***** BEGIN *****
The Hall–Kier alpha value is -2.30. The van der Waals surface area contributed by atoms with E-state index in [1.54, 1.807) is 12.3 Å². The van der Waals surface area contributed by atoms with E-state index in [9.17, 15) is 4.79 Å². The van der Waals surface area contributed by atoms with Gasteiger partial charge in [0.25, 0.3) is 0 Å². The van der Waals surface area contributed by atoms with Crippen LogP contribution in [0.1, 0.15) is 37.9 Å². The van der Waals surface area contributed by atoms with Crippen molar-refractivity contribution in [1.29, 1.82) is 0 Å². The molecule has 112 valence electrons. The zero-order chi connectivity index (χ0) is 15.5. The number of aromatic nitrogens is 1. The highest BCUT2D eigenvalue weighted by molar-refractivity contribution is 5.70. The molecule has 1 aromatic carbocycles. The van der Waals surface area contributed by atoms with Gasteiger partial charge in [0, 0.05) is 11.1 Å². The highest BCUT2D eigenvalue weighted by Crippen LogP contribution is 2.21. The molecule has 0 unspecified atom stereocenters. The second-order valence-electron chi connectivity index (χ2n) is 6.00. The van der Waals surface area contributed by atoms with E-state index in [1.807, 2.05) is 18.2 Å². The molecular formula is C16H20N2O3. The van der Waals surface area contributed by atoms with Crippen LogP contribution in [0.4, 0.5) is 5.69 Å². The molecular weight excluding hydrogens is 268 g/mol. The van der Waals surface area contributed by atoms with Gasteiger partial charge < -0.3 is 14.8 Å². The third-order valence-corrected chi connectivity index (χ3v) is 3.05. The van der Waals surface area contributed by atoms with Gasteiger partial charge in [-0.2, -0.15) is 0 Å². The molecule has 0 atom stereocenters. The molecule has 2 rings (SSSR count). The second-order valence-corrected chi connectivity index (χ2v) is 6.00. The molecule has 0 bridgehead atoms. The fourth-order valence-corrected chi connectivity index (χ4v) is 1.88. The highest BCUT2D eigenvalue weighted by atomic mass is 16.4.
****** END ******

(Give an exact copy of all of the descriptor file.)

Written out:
The Hall–Kier alpha value is -2.30. The van der Waals surface area contributed by atoms with E-state index in [1.54, 1.807) is 12.3 Å². The van der Waals surface area contributed by atoms with E-state index in [9.17, 15) is 4.79 Å². The van der Waals surface area contributed by atoms with Gasteiger partial charge in [0.25, 0.3) is 0 Å². The van der Waals surface area contributed by atoms with Crippen LogP contribution in [0.1, 0.15) is 37.9 Å². The van der Waals surface area contributed by atoms with Crippen molar-refractivity contribution in [1.29, 1.82) is 0 Å². The molecule has 112 valence electrons. The zero-order chi connectivity index (χ0) is 15.5. The number of aromatic nitrogens is 1. The highest BCUT2D eigenvalue weighted by molar-refractivity contribution is 5.70. The molecule has 1 aromatic carbocycles. The van der Waals surface area contributed by atoms with Gasteiger partial charge in [0, 0.05) is 11.1 Å². The highest BCUT2D eigenvalue weighted by Crippen LogP contribution is 2.21. The molecule has 0 unspecified atom stereocenters. The second-order valence-electron chi connectivity index (χ2n) is 6.00. The van der Waals surface area contributed by atoms with E-state index in [1.807, 2.05) is 18.2 Å². The molecular formula is C16H20N2O3. The van der Waals surface area contributed by atoms with Crippen LogP contribution in [0.4, 0.5) is 5.69 Å². The molecular weight excluding hydrogens is 268 g/mol. The van der Waals surface area contributed by atoms with Gasteiger partial charge < -0.3 is 14.8 Å². The third-order valence-corrected chi connectivity index (χ3v) is 3.05. The van der Waals surface area contributed by atoms with Gasteiger partial charge in [-0.2, -0.15) is 0 Å². The molecule has 0 atom stereocenters. The molecule has 2 rings (SSSR count). The second-order valence-corrected chi connectivity index (χ2v) is 6.00. The molecule has 0 bridgehead atoms. The fourth-order valence-corrected chi connectivity index (χ4v) is 1.88. The highest BCUT2D eigenvalue weighted by atomic mass is 16.4.